The Committee examined the spending patterns in various departments, including the Departments of Public Works, Arts and Culture, Education, Health, Communications, Rural Development and Land Reform, and Minerals and Energy. Of great concern to the Committee was the under-spending by all the Departments except Transport. The Department of Arts and Culture under-spent the most, by 15.47%. High vacancy rates in Departments hampered service delivery. There was also slow spending on capital payments, rolling-over of funds and unsatisfactory spending on conditional grants.
The Committee was also concerned with the extent of the practice of virements which allows Departments virements of up to 8% of their budgets. This might be an indication of a lack of proper budgeting by Departments, as virements and shifting of funds were being effected as early as the first quarter of the financial year. In the Department of Arts and Culture there was a lack of proper monitoring of projects. This had resulted in the embezzlement of funds. Some of the individuals who were dismissed from Arts and Culture had been provincial co-coordinators responsible for the monitoring and evaluation of these projects. In the Department of Education there was a late delivery of workbooks, and the Committee was concerned about this. The Committee welcomed the initiative of an internally developed workbook and the savings that would be made as a result.
In the Department of Health there was a close monitoring of capital projects to prevent wasteful expenditure. The Committee supported this plan but questioned its role in ensuring spending by provinces. The Department of Communications under-spent by 6.82%. It was indicated that this under-spending was due to, among other things, the R 116 billion savings on the contractual agreements for the 2010 FIFA World Cup infrastructure- related projects entered into by Sentech and Telkom. In the Department of Rural Development and Land Reform a number of critical posts were not filled. The Committee was concerned about this and wanted to know what the Department was going to do to address this problem. The Department of Minerals and Energy under-spent by 3% due to delays in the submission of invoices from beneficiaries of the mining subsidy.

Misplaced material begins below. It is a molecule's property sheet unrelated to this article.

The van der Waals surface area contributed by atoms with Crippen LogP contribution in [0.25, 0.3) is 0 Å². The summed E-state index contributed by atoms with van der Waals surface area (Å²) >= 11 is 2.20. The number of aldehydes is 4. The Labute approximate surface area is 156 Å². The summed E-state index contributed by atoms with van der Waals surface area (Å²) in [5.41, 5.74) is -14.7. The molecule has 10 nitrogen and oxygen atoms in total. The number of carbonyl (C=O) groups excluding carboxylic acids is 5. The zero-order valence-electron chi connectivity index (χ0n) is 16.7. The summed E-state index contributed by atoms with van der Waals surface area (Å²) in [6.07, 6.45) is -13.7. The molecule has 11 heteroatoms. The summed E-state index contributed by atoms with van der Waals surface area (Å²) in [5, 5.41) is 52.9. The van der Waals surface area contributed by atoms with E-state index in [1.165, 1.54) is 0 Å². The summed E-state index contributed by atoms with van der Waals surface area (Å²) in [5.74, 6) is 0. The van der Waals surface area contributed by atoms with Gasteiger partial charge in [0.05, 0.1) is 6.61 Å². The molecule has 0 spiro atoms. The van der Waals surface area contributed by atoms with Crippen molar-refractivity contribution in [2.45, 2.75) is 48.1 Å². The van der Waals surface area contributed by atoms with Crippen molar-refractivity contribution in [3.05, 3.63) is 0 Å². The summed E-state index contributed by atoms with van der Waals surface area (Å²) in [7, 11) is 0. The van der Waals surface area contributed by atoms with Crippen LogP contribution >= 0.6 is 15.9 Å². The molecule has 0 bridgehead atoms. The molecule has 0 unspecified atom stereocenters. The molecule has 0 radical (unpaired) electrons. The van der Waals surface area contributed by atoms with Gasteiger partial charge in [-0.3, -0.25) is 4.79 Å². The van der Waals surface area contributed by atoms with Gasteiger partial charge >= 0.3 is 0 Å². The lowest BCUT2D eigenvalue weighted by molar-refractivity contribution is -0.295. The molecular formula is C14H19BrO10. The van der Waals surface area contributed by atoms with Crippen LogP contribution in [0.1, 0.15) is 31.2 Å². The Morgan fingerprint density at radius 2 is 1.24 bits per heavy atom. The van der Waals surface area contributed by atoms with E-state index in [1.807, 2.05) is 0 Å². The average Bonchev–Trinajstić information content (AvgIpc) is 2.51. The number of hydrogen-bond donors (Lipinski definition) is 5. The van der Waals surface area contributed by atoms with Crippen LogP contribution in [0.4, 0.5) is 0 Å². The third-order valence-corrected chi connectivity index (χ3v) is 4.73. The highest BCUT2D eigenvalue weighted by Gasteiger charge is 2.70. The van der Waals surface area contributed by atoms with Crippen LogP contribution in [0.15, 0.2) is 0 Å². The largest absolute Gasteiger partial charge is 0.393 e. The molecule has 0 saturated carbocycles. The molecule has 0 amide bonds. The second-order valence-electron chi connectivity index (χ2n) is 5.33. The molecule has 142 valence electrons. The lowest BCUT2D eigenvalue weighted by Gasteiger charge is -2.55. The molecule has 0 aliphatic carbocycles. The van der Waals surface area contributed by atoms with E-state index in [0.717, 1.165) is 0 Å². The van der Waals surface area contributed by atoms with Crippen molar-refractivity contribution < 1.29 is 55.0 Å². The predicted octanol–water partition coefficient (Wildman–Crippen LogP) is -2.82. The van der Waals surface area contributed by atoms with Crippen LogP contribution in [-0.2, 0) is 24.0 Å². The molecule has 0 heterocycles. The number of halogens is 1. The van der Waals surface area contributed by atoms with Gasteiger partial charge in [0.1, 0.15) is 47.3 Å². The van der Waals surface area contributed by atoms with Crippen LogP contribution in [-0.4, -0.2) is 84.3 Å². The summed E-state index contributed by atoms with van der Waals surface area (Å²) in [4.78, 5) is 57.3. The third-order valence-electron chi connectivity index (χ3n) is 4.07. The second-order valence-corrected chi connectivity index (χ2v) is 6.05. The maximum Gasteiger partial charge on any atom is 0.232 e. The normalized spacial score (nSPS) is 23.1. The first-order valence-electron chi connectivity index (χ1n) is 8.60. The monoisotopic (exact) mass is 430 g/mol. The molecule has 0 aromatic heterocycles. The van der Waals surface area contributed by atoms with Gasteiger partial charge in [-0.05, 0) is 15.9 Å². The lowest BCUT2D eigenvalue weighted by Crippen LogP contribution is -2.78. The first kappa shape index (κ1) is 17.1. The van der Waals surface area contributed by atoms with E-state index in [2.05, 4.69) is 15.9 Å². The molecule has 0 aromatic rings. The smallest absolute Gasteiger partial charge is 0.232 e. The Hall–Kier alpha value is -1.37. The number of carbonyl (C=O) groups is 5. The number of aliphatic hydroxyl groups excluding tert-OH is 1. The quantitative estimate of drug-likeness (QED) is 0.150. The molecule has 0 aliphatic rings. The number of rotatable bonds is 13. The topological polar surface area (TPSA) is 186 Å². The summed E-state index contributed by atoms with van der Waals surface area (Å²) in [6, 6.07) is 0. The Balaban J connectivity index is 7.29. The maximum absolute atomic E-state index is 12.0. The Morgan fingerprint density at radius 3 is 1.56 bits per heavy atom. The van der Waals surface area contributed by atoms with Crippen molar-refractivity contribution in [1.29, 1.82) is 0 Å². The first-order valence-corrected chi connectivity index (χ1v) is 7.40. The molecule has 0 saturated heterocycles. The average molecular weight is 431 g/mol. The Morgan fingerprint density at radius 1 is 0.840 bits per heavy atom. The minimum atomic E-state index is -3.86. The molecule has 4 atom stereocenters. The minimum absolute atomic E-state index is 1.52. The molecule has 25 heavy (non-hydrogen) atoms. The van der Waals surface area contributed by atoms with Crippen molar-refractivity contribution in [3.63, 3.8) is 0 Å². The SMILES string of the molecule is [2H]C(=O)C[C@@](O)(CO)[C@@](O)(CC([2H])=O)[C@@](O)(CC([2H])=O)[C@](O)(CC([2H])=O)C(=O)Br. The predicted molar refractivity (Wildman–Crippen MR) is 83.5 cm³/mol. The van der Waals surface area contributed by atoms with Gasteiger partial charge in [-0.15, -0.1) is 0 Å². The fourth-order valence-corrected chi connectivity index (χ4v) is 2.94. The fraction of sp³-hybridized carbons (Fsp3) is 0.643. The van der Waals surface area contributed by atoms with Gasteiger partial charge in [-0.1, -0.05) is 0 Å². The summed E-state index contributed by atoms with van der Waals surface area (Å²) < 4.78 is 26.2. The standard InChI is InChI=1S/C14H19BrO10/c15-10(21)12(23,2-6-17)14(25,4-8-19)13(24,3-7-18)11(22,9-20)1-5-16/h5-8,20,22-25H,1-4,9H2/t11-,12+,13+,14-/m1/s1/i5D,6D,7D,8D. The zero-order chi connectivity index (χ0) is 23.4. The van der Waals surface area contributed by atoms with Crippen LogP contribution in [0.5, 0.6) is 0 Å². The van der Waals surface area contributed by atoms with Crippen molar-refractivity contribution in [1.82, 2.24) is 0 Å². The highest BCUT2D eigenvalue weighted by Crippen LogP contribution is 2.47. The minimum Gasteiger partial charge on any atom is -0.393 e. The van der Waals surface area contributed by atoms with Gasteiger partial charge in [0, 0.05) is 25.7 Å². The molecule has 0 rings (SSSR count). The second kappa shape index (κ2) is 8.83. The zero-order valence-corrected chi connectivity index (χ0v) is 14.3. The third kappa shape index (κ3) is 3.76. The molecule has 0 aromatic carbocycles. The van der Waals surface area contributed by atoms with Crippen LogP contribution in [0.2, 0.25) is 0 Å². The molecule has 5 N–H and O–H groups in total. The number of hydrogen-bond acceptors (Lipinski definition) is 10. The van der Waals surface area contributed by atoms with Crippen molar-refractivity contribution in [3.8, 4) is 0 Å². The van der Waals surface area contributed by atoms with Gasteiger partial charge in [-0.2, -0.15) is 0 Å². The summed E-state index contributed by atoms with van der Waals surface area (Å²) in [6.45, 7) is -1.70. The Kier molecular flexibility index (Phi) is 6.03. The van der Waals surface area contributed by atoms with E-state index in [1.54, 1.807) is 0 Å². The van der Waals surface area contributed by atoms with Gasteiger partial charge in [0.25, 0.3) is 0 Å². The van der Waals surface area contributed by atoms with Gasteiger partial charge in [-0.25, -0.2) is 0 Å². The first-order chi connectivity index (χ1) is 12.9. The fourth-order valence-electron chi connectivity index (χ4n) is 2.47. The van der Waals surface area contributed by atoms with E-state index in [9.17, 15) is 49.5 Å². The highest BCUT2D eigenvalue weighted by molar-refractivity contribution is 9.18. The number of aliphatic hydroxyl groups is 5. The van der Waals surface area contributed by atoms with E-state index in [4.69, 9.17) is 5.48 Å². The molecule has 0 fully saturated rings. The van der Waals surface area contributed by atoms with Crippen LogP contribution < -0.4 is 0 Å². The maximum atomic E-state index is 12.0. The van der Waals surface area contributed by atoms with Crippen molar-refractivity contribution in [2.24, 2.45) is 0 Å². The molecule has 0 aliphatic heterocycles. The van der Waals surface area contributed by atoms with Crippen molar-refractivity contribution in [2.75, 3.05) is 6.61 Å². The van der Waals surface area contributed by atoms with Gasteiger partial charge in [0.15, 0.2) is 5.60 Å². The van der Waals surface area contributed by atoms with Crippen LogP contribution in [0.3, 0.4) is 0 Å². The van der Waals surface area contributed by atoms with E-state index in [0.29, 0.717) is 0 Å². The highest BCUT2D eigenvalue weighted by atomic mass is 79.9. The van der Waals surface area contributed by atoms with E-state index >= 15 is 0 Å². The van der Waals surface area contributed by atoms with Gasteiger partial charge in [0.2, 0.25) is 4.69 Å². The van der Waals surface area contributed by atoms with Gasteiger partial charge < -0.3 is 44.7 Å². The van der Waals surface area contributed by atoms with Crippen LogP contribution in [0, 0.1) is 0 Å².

The Chairperson asked the Members to focus on the underlined sentences in the draft report. The new additions were the areas of engagement between the departments and the Committee. Each section of the draft report was to be dealt with one-by-one and the Members would comment if they felt it necessary.
Mr D Mavundla (ANC) pointed out that it was not section 32 of the Public Finance Management Act (PFMA), but section 43 of the Act that dealt with virements and that the Committee was concerned with the extent of the practice of virements by departments.
Expenditure Trends at the end of 2009/10
Mr M Swart (DA) wanted the word “and planning” to be inserted after “under-spending” in the first underlined sentence of the section.
Spending trends for the selected Departments:
3.1 Department of Public Works
Mr Swart wanted to know where the Dolomite and Accessibility projects were conducted.
The Chairperson commented that the Accessibility project was geared towards the disabled.
Ms R Mashigo (ANC) felt that the Committee needed to state its concerns and that the Department was protecting itself. The Department was delaying matters and showed a lack of confidence in its abilities. They were not doing their work and there was also the question concerning the data capturers. She wanted the Department to write a better report and present it to the Committee. Public Works also felt that other departments were delaying them from carrying out its job.
The Chairperson wanted to know where the 90 data capturers were placed.
3.2 Department of Arts and Culture
Mr L Ramatlakane (COPE) wanted the word “fired” on page four, paragraph four to be replaced with the word “dismissed”. He felt that this was the correct labour term to use.
Ms Mashigo wanted the sentence on page four, paragraph four: “It further required that a proper turnaround strategy be developed to counter the repeat of this phenomenon in future” to be deleted.
The Chairperson commented that the Director General had actually admitted that there was a lack of proper monitoring of projects in the Department.
Mr Ramatlakane commented that there was an inappropriate Risk Management Strategy and that the Department did not develop a sufficient Risk Management Strategy.
The Chairperson commented that this lack of a proper risk management plan resulted in the embezzlement of funds.
Mr Swart wanted a proper turnaround strategy from the Department.
The Chairperson further commented that he had found the Director General very frank in discussions with the Committee.
Mr Mavundla wanted the Department's audit committees to be strengthened.
The Chairperson commented that internal audit committees assisted departments within Government.